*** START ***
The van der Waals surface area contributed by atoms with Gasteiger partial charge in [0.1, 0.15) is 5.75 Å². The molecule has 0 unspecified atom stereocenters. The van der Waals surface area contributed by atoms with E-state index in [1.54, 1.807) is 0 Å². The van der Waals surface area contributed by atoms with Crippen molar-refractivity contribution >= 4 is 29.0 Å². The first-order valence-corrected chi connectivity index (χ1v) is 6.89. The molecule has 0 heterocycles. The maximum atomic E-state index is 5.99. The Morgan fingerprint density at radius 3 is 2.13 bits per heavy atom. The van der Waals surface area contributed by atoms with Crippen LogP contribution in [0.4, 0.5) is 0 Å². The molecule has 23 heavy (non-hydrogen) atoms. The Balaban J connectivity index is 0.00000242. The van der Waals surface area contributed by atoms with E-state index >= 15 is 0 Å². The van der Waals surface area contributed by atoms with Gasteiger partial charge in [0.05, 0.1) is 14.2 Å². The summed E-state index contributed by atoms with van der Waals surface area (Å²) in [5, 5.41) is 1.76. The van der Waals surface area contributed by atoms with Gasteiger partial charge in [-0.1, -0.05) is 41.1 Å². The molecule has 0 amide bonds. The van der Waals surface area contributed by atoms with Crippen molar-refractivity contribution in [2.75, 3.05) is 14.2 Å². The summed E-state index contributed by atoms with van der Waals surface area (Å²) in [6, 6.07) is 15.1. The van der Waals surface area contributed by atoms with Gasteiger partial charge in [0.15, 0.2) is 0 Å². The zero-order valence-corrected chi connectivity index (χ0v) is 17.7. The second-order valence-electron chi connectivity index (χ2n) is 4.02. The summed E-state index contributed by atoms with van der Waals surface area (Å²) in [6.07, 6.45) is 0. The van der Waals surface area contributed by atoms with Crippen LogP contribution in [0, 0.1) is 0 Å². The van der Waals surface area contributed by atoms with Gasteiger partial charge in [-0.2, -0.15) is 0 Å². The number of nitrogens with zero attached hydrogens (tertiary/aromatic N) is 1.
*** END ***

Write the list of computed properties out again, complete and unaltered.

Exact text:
The van der Waals surface area contributed by atoms with Gasteiger partial charge in [0.1, 0.15) is 5.75 Å². The molecule has 0 unspecified atom stereocenters. The van der Waals surface area contributed by atoms with E-state index in [1.54, 1.807) is 0 Å². The van der Waals surface area contributed by atoms with Crippen molar-refractivity contribution >= 4 is 29.0 Å². The first-order valence-corrected chi connectivity index (χ1v) is 6.89. The molecule has 0 heterocycles. The maximum atomic E-state index is 5.99. The Morgan fingerprint density at radius 3 is 2.13 bits per heavy atom. The van der Waals surface area contributed by atoms with Crippen LogP contribution in [0.4, 0.5) is 0 Å². The molecule has 23 heavy (non-hydrogen) atoms. The Balaban J connectivity index is 0.00000242. The van der Waals surface area contributed by atoms with E-state index >= 15 is 0 Å². The van der Waals surface area contributed by atoms with Gasteiger partial charge in [0.05, 0.1) is 14.2 Å². The summed E-state index contributed by atoms with van der Waals surface area (Å²) in [5, 5.41) is 1.76. The van der Waals surface area contributed by atoms with Gasteiger partial charge in [-0.1, -0.05) is 41.1 Å². The molecule has 0 amide bonds. The van der Waals surface area contributed by atoms with Crippen molar-refractivity contribution in [2.75, 3.05) is 14.2 Å². The summed E-state index contributed by atoms with van der Waals surface area (Å²) in [6, 6.07) is 15.1. The van der Waals surface area contributed by atoms with Gasteiger partial charge in [0.15, 0.2) is 0 Å². The zero-order valence-corrected chi connectivity index (χ0v) is 17.7. The second-order valence-electron chi connectivity index (χ2n) is 4.02. The summed E-state index contributed by atoms with van der Waals surface area (Å²) in [6.07, 6.45) is 0. The van der Waals surface area contributed by atoms with Crippen LogP contribution in [0, 0.1) is 0 Å². The van der Waals surface area contributed by atoms with Gasteiger partial charge in [-0.2, -0.15) is 0 Å². The number of nitrogens with zero attached hydrogens (tertiary/aromatic N) is 1.